Tuesday, June 27, 2006

Asian Teams Disappoint

Asian Teams Disappoint.
For those of thought Japan-Korea signalled the start of a new new hierarchy in world football Germany 2006 will demand a rethink.

Four years ago Senegal shocked France in the opening game and went on to the quarter-finals. Meanwhile Turkey and South Korea found their way to the last four while Argentina and France went home early. For all that the final was contested by the powerhouses Germany and Brazil and this year football's old world teams have been dismissive of their new world challengers.

There are often demands to give more spaces to teams from Asia or Africa to make the World Cup a more global event but the results don't back the argument up. All four Asian teams failed at the group stages, one of five Africans made it through and just Mexico from the four CONCAF teams squeaked out of their group only to run into the Argentineans.

The European and South American teams have been dominant each qualifying three-quarters of their entrants to the final sixteen. They weren't especially troubled on the way as even the beleaguered French team managed a comfortable 2-0 victory over Togo when they had to. The Ivory Coast and South Korea offered some spirited resistance but only after they had fallen behind.

Each region must find their own solutions. Asia can take solace in their relative inexperience of their teams at this level, the progress their players have made in the past decade and the confidence players like Park Ji-Sung and Hideotoshi Nakata have shown playing with Europe's best clubs. Iran, Japan and the Korea showed high standards of passing and organisation that gave them opportunities in every game they played while only the Saudis looked poor, unable to turn their wealth into results. But all teams from the Asian region struggled to cope with the physicality of the other nations and they need to come up with a system to negate more powerful opponents. The awesome levels of energy displayed by Korea in 2002 offer one answer but it is difficult to maintain this level over long periods.

The CONCAF region receives massive support from FIFA who are desperate to maintain strong markets in Mexico and the USA. FIFA give three and a half spots to CONCAF which all but guarantees qualification for Mexico and the US and their Byzantine ranking system rated these countries as the 4th and 5th best teams going into the World Cup. There's nothing wrong with FIFA supporting football in the area but the extra spaces mean that the top teams are not challenged in qualifying while the high rankings breed false expectations and jealousy from other nations. Mexico gave Argentina a tough game but struggled through their group and team USA showed plenty of athleticism but little of the guile required at this level. The other teams, Costa Rica and Trinidad and Tobago added to the party but not much to the overall quality.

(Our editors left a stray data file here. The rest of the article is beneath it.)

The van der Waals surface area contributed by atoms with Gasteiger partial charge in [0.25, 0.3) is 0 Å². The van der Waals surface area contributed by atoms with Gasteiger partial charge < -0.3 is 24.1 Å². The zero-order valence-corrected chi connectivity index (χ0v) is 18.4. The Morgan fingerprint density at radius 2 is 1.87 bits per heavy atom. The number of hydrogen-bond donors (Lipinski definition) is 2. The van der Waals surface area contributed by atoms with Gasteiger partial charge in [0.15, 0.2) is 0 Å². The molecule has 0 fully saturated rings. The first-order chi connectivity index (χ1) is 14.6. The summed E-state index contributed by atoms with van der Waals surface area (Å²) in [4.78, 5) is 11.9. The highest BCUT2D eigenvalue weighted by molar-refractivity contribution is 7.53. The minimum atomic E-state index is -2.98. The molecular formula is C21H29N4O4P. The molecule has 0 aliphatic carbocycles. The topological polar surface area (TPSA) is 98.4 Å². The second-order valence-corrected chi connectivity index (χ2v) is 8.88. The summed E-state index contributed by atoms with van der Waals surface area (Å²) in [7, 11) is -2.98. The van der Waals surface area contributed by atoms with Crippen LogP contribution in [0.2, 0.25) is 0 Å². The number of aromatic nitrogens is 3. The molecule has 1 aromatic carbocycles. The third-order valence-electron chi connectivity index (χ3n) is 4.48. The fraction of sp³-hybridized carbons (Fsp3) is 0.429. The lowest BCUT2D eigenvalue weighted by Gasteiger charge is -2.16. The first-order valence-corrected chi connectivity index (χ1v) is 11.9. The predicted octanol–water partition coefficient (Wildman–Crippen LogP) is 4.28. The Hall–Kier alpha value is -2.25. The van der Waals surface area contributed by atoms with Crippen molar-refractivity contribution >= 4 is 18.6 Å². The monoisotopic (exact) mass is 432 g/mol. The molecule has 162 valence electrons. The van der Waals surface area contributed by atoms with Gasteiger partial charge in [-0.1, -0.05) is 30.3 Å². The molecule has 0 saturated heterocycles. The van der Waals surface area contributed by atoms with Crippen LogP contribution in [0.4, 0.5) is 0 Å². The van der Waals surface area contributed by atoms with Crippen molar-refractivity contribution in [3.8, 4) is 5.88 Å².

Africa will have the most hope for the future and can look forward to South Africa 2010 with some confidence. They qualified three new teams to the tournament this year, a good indicator of rising standards. Ghana came through a tough group with an all action style to become just the fifth African team to qualify for the final stages, and the absence of Essien from their last 16 clash with Brazil is a disappointment for neutrals everywhere. The Ivory Coast won plenty of admiration for their attacking intent and would surely have progressed from an easier group but some of their defending was suicidal against the quality of Argentina and Holland and they only turned it on after falling behind. Angola seemed overawed and Togo wrecked their chances by sacking the manager who saw them through to the finals, replacing him with an arrogant European and then fighting over how the spoils should be divvied up. The Tunisians met most expectations with their all-round dullness. Individually Africa can produce the players and the naivety seen in earlier tournaments is long gone as most top African players ply their trade across Europe but collectively the whole is less than the sum of the parts and we still await the African team that is not just dangerous but deadly.

The Europeans and South Americans have upped their standard this year. The worn-out adage that their are no easy games any more has finally been taken to heart with the top teams now more focused on and aware of their opponents than in the past. The new soccer nations need to match their effort and desire just to keep up but there is hope. Oceania's one qualifier Australia have stormed the World Cup with little respect for reputation. The verve they have shown should be a beacon to emergent nations everywhere.

Copyright © Will Marquand and Soccerphile.com

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